Research has shown that one of the best predictors of whether or not a person will enter postsecondary education and complete a college degree has been his or her participation in math and science courses during middle and high school. In fact, participation in these types of courses has been shown to more strongly correlate with postsecondary degree completion than high school test scores or grade point averages. It has also been reported that students who take more math and science courses typically have higher SAT scores and, four years later, higher scores on the GRE.
Inaccessible lab facilities and materials are often listed as reasons why some students with disabilities are not fully included or encouraged to pursue math and science courses. By the incorporation of technology and universal design strategies, many of these barriers can be eliminated or minimized so that students with all types of disabilities can participate and succeed in math and science classes.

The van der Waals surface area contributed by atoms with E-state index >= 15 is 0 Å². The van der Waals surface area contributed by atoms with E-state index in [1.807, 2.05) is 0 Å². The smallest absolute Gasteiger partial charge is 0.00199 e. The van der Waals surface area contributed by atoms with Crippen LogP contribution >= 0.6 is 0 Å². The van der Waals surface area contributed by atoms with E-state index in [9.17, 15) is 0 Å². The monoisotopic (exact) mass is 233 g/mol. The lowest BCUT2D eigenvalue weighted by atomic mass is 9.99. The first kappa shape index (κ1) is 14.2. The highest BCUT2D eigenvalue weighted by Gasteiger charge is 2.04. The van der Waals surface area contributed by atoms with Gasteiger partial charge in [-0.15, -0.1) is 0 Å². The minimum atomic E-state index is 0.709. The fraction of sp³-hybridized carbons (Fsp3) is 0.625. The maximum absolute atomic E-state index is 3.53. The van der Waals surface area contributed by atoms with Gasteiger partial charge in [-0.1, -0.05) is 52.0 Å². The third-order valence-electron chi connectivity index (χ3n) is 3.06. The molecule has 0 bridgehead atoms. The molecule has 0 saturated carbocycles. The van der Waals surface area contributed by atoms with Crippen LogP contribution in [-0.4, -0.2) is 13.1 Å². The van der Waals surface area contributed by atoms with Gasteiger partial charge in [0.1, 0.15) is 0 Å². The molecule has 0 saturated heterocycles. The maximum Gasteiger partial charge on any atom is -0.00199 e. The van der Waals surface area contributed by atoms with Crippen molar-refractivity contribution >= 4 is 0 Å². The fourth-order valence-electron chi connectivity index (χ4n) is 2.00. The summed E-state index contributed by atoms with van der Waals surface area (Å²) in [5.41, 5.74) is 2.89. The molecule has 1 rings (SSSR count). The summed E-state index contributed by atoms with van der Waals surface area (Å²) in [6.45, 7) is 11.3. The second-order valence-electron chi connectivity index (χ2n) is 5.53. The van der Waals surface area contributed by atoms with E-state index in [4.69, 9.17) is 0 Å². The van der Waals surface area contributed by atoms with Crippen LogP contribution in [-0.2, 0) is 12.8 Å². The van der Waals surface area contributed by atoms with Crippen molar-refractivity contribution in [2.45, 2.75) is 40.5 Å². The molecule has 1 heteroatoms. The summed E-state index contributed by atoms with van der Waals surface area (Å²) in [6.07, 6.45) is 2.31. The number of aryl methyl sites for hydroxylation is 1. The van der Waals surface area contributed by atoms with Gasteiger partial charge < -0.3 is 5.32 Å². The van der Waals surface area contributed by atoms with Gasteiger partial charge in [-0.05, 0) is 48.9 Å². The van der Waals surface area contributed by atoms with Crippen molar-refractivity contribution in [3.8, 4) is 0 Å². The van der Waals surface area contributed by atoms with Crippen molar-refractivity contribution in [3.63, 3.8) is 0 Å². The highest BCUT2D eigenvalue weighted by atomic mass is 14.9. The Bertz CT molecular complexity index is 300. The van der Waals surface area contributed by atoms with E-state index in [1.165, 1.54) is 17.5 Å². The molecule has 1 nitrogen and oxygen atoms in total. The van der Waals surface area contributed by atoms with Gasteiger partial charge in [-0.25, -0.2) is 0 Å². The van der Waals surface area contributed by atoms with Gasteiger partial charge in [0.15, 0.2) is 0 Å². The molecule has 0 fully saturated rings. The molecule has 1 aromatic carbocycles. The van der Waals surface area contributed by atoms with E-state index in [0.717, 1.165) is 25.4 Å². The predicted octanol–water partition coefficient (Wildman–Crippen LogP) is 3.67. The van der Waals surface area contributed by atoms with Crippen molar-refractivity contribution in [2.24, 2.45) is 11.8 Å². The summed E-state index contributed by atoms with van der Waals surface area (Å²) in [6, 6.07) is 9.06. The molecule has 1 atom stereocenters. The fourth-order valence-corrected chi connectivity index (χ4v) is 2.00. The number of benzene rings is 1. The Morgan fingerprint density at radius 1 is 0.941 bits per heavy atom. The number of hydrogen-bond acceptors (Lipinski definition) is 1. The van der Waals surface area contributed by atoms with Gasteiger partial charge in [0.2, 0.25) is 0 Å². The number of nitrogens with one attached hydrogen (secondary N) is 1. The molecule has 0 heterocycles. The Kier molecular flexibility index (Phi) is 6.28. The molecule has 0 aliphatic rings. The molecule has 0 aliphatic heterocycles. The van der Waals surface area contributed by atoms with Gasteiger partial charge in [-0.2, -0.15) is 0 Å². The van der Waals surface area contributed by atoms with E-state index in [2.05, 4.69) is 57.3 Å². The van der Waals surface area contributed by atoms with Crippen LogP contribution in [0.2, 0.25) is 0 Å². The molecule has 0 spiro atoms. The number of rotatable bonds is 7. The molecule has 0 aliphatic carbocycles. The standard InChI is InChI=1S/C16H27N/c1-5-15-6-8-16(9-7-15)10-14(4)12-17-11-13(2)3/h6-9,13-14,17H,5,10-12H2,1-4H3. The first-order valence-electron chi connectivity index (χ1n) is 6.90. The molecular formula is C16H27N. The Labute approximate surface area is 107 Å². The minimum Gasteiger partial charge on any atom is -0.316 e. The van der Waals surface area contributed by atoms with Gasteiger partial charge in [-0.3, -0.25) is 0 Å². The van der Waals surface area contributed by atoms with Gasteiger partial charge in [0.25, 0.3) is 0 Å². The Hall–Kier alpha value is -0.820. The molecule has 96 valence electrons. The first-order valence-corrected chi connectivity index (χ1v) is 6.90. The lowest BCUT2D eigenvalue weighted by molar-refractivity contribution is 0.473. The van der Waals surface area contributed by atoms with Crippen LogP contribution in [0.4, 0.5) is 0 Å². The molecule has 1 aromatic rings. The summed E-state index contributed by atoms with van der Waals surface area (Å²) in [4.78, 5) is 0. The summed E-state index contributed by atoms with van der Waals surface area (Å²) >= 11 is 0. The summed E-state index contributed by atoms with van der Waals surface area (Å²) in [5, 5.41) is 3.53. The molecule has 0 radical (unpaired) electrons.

For more information on the benefits of precollege math and science courses, visit
- the commentary Research-Based Programs to Close Postsecondary Education Gaps  by the National Center for Education Statistics 
- the National Center on Secondary Education and Transition  Research to Practice Brief: Building Bridges Toward Science Careers for Youth with Disabilities 
For more information on accommodating students with disabilities in science and math classes, visit the DO-IT Knowledge Base articles, What are examples of accommodations in science laboratories?  and Where can I find tips on making math accessible to students with disabilities? 
-  Research-Based Programs to Close Postsecondary Education Gaps
-  National Center for Education Statistics
-  National Center on Secondary Education and Transition
-  Research to Practice Brief: Building Bridges Toward Science Careers for Youth with Disabilities
-  What are examples of accommodations in science laboratories?
-  Where can I find tips on making math accessible to students with disabilities?